Finally, you can look so closely that you come into direct contact with the ever-changing, interconnected, and selfless nature of experience. There is always only awareness and its ever-changing contents arising and fading, like waves into the ocean. Become the ocean. Stay in that easeful, open, and receptive space of knowing.

From this place, we also need to remember to clearly comprehend what is going on. We need to know what we are up to, why, and whether our thoughts, words, and actions are skillfully and effectively achieving our aim? One way to to do this is to simply ask, “Is this skillful or unskillful?” “Beneficial or not?” “Useful or not?” This, remember, is the active part of our vipassana practice. But it’s important to remember that it only works when we are mindful, not seeing through the lens of desire or aversion, not deluded by ignorance.

Without this element of clear comprehension, there is no path to walk, only chaos. Without it, there is no understanding, and so we can’t discern with wisdom how to navigate our lives.

Finally, to really bring our practice to fruition, we need continuity in our practice of mindfulness. We need concentration, an undistracted and undivided steadiness of mind, to keep us firmly on our path, to keep us mindful and clearly comprehending our experience, actions, and aim.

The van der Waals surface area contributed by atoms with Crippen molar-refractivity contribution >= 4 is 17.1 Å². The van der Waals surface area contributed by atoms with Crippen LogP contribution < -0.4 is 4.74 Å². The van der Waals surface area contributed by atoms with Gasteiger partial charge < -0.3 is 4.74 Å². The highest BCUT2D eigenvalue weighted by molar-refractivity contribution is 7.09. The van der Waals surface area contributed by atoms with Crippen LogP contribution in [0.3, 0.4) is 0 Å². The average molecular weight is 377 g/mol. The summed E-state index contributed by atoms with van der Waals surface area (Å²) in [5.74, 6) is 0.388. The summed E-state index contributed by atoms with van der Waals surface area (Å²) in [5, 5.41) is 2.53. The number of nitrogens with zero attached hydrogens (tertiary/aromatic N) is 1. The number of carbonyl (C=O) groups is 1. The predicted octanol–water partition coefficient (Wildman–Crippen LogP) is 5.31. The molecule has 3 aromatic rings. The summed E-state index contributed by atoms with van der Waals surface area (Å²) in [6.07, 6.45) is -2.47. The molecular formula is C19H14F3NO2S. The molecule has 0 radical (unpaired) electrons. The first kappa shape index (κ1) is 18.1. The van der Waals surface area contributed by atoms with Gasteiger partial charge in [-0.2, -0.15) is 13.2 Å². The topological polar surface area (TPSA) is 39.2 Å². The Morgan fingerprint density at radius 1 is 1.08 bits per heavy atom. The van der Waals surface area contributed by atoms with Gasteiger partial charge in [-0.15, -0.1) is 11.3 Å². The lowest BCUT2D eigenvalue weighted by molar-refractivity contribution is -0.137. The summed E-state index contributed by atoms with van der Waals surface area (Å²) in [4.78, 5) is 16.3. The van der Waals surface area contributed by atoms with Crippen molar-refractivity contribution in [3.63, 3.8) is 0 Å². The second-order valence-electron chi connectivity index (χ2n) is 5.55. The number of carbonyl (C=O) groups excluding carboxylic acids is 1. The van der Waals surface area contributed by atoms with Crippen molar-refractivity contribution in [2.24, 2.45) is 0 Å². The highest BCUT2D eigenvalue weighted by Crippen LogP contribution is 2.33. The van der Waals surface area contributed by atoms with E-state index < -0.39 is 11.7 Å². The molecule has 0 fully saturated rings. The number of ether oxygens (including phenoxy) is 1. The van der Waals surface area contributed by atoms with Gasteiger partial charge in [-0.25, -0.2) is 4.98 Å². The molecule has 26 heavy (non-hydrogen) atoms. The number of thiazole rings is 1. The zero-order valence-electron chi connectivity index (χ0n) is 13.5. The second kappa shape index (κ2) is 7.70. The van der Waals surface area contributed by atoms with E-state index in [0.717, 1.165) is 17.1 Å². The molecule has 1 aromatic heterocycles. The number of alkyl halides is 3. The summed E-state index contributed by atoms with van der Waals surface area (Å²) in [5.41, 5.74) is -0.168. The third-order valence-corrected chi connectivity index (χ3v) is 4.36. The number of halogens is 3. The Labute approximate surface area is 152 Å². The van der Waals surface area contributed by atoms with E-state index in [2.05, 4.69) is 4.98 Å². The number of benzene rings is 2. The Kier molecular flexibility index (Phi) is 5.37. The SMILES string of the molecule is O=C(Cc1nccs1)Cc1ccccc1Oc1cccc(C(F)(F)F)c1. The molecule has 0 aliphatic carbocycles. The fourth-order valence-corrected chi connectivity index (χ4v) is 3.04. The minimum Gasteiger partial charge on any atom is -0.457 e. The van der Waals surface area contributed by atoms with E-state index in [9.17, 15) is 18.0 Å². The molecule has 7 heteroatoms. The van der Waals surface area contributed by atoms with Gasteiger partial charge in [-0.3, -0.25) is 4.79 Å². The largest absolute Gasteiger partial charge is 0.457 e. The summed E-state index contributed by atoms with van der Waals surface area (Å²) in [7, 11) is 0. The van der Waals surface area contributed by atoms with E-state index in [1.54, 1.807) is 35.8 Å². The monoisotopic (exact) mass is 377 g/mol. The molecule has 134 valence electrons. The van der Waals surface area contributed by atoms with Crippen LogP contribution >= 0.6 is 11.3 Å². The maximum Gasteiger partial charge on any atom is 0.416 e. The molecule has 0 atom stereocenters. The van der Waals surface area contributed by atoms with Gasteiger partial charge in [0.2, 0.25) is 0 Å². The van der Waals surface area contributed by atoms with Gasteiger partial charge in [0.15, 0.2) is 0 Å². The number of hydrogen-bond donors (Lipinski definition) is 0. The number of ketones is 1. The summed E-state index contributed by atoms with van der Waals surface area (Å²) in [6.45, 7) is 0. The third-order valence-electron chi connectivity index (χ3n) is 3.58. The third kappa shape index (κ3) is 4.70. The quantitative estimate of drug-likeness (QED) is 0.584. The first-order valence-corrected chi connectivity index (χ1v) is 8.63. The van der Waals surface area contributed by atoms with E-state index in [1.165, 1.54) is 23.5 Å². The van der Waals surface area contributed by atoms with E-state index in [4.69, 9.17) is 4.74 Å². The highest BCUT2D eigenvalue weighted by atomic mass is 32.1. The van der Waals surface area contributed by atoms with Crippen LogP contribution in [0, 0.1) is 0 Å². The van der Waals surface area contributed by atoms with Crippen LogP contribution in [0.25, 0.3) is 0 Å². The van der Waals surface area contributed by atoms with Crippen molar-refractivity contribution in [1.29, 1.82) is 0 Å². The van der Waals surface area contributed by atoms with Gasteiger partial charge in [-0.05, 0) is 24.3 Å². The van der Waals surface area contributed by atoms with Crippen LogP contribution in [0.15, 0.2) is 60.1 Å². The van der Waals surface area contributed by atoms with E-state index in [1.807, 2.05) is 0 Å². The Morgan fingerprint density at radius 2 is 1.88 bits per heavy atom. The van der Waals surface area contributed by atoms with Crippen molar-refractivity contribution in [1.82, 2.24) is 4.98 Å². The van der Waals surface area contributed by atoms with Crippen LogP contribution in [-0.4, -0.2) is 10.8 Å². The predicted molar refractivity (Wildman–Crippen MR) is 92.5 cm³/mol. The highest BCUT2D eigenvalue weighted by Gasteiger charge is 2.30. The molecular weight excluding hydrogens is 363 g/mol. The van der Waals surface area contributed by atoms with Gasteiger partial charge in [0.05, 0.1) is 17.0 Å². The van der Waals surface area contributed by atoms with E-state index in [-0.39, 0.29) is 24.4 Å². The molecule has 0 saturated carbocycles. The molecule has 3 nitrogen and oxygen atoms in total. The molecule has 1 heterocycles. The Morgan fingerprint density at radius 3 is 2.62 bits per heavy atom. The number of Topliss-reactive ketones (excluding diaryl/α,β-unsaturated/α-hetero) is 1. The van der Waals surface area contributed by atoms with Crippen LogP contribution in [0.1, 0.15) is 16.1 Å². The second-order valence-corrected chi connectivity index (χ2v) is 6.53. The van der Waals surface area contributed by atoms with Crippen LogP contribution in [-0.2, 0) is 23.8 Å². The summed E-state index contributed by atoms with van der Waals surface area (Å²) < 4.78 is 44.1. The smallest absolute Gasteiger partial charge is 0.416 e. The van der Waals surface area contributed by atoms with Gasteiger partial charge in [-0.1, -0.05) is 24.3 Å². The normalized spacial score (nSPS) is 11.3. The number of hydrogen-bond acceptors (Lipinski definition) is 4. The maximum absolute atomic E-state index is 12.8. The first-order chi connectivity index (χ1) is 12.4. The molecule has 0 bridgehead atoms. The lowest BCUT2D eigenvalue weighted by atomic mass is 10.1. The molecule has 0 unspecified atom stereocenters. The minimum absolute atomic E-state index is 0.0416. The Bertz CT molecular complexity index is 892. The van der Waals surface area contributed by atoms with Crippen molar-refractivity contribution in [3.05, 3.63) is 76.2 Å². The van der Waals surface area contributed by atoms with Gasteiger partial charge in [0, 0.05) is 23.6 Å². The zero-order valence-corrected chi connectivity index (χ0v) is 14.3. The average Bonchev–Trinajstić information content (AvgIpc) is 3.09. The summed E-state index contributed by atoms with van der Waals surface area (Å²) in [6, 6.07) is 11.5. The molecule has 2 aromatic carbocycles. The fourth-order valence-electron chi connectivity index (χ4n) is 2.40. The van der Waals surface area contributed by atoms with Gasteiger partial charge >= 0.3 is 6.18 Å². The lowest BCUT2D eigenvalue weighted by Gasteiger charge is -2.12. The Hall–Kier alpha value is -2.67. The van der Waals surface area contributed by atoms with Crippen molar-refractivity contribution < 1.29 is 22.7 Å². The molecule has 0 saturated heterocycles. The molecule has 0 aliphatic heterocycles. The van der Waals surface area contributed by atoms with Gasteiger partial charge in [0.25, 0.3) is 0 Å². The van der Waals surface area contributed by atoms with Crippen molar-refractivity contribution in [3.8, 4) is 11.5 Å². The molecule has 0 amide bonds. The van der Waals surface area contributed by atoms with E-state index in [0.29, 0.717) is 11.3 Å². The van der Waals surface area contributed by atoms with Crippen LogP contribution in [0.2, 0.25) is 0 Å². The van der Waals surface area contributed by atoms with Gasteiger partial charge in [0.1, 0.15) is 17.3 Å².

To support us here, it’s important to remember that concentration comes from a calm and relaxed mind, not from a wanting or over-striving mind. This is tricky, no doubt, because typically when we want to concentrate, we often feel like we need to scrunch up our forehead and really hold our attention tightly around the object of our concentration. But concentration actually works the opposite way. It grows strong when we are able to settle back and simply receive the object effortlessly, with an open hand and mind. So, once again, we see here the importance of applying a balanced effort.

The Burmese teacher Sayadaw U Tejaniya has a useful trick to keep us open, receptive, and clearly comprehending. He invites us to ask ourselves throughout our formal sitting as well as throughout our day, “What’s the attitude in the mind right now?” I also like to frame this as, “What’s the posture in the mind?” By this, I mean, are you leaning into or away from experience? Are you expecting something or trying to make something happen? Are you trying to change or control experience in some way?

Again, we need to open to and recognize clearly our postures and attitudes toward experience. We need to see our mind-states clearly and how they are relating to everything that’s happening. And we need to do this not only on our cushion but throughout our day. This is what will make possible our liberation from suffering. So, try out this simple mantra throughout your day, especially at times when you feel lost or overwhelmed.